Troy Hunter’s Ideal City

To find out more about New Westminster Mayoral and City Council candidates during the 2018 municipal elections, we asked them one question: what does your ideal city look like?

Troy Hunter is running for City Council, and this is his answer:

My ideal city looks like this…

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Figure 1: Potential Aerial Tramway connecting Queensborough to Uptown and Downtown

As a candidate for City Council with New Westminster, I am going to keep my ideas focused on #NewWest and in doing so, I will be drawing upon my historical roots and places I have lived and visited. My answer to housing will be at the bottom of the page.

  1. I am influenced a bit by what I saw there an around the world. In particular, I am in awe with the heritage conservation that has gone into the Old Quebec City. It’s a walled city that has more than 400 years of history; I wish we had that kind of heritage, we don’t but we have tremendous history and opportunities. I will write a few brief points about what I saw and how I think those could be transformed into what New Westminster is.
    1. Old Quebec City has five million visitors each year and two-thirds of them are in the summertime. The other one-third of visitors are there for winter including the activities that go with the cold season.
      1. New Westminster has tremendous tourism potential and I want us to be the next Granville Island or Steveston.

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        Figure 2: New Westminster is going to be the next Granville Island, the next Steveston.

      2. With proper access, our waterfront on Queensborough should have paved bike paths, we could have our own biking like on the Rhine River in Germany.

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        Figure 3: Beautiful arched bridge to Heidelberg Germany with boat passing under.

    2. There are cruise ship terminals bringing shiploads of eager tourists to purchase goods from the local artisans and to partake in fine dining, foody-ism, stay at the hotels, Bed and Breakfast (B&Bs), etc.
      1. New Westminster has much to offer with its own port on the Fraser River,
      2. We can develop a regional tourism strategy that involves the riverfront including kayaking, canoeing, water taxis and tour boats.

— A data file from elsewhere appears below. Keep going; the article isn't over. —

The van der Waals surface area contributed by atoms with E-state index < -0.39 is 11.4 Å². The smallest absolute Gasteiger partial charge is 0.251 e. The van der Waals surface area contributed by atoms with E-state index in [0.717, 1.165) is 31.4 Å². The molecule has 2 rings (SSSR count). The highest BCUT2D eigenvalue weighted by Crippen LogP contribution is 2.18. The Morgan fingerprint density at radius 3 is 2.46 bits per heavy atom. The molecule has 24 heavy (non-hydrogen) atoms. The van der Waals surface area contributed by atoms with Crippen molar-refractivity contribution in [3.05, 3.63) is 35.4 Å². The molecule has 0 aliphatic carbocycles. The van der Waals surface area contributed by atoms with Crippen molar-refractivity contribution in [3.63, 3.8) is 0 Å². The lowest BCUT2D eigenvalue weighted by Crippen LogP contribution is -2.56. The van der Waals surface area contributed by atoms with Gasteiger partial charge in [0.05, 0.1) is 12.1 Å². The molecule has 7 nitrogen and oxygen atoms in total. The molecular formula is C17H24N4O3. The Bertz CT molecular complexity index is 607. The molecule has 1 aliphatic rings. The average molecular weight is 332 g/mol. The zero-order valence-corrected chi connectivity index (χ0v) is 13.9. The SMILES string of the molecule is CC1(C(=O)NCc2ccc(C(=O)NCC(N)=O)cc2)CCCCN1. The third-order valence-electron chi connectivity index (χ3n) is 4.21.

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        Figure 4: River tourism in Bangkok, Thailand.

    3. There is a funicular which is like a diagonal elevator that helps people get up or down the hill where Quebec City is situated. Likewise, Hong Kong has an outdoor escalator.
      1. We could have our very own attraction and solution to transportation to Queensborough. We do have an elevator at riverside to Columbia Street. How can we bring people uptown and vice versa to downtown?

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        Figure 5: The Funicular at Old Quebec City.

    4. Quebec City has the Videotron Centre which is a $50 million dollar building that houses 18,000 people and works for everything from NHL hockey games to major concerts.
      1. What we could use is a major events centre that could double as a sound stage for movie productions when not being used as a major events centre. If only we had the space…
      2. We need to reinvigorate Massey Theatre as it is a gem in the rough, with a makeover, new beautiful cladding and improved inside, we can turn it into a draw attracting tourists and locals alike to ongoing and programmed events. I would love to see some Aboriginal theatre in there as well.

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        Figure 6: Aboriginal Tourism facility in Seattle, Washington.

    5. There is a sense of pride in the people that live there at Quebec, the Fur Traders especially the Courer des Bois (Runners of the Woods), Les Filles Des Rois (the so-called King’s Daughters), the Carignans Saliere Regiment (the Soldiers), the colonists, the French and the Irish immigrants that started New France and of course, the local Indigenous people, the Iroquois (all of the above my ancestors).
      1. We have the Sappertons, the first Capital City, the gold rush, the first hospital in BC and much more.
  2. In addition, I have resided in Bangkok and Jakarta, and what I saw in those Mega-Cities will also be described and how we can learn from them and incorporate such ideas into our lovely City of New Westminster. I’ve toured a few places across the Pacific Ocean to Fiji, New Zealand, Vanuatu, India, China, the Great Wall and Hong Kong, Thailand, Myanmar, Hawaii, and also been to Europe including Amsterdam, Bonn, Cologne, Brussels, and of course, Paris.  I’ve been to Ixtapa Mexico, the American Southwest, New York City and other parts of America, Arizona, North and South Dakota, Idaho, Washington, New York City, Montana, Reno and Las Vegas. In all of my travels, I have seen things which also shape my ideas about My Ideal City, my birthplace: New Westminster.
    1. The Rhine River in Germany has a whole industry of ships that bring goods and people up and down the waterway.  The ships are specially designed for passing under the many bridges that cross the river.
    2. The Seine River in Paris, France is also another example of we could do with our Royal City.

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      Figure 7: River Seine at Paris, France with tour boat under low bridge.

    3. In Asia, there are markets that spring up overnight and disappear during the day for vehicle traffic, such as a night market in Bangkok.  There are also many malls and even outdoor places where small food stalls (warungs) are busy cooking up and serving a variety of foods from many different places such as Jakarta and elsewhere.
      1. New Westminster can have its own night market with food stalls, little pop-up stores selling wares, etc.
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        Figure 8: Street food stall in Bangkok.

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        Figure 9: A very small warung in Victoria, BC offering take away indonesian food.